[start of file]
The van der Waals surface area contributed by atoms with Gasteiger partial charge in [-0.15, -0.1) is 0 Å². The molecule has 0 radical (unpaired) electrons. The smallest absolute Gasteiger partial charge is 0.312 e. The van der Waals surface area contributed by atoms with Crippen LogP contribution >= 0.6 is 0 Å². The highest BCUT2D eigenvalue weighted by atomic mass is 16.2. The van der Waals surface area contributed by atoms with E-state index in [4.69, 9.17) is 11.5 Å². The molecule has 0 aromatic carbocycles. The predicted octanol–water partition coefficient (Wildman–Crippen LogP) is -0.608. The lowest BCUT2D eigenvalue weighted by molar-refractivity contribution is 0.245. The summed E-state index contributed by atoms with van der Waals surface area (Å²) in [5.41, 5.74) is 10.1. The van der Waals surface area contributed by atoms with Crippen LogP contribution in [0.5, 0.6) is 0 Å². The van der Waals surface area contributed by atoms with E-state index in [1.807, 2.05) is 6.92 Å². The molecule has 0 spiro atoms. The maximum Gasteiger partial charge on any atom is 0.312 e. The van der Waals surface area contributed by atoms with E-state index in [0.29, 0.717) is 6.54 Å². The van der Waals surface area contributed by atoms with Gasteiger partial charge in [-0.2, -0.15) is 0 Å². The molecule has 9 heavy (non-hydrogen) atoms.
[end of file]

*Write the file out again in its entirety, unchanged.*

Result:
The van der Waals surface area contributed by atoms with Gasteiger partial charge in [-0.15, -0.1) is 0 Å². The molecule has 0 radical (unpaired) electrons. The smallest absolute Gasteiger partial charge is 0.312 e. The van der Waals surface area contributed by atoms with Crippen LogP contribution >= 0.6 is 0 Å². The highest BCUT2D eigenvalue weighted by atomic mass is 16.2. The van der Waals surface area contributed by atoms with E-state index in [4.69, 9.17) is 11.5 Å². The molecule has 0 aromatic carbocycles. The predicted octanol–water partition coefficient (Wildman–Crippen LogP) is -0.608. The lowest BCUT2D eigenvalue weighted by molar-refractivity contribution is 0.245. The summed E-state index contributed by atoms with van der Waals surface area (Å²) in [5.41, 5.74) is 10.1. The van der Waals surface area contributed by atoms with Crippen LogP contribution in [0.5, 0.6) is 0 Å². The van der Waals surface area contributed by atoms with E-state index in [1.807, 2.05) is 6.92 Å². The molecule has 0 spiro atoms. The maximum Gasteiger partial charge on any atom is 0.312 e. The van der Waals surface area contributed by atoms with E-state index in [0.29, 0.717) is 6.54 Å². The van der Waals surface area contributed by atoms with Gasteiger partial charge in [-0.2, -0.15) is 0 Å². The molecule has 9 heavy (non-hydrogen) atoms.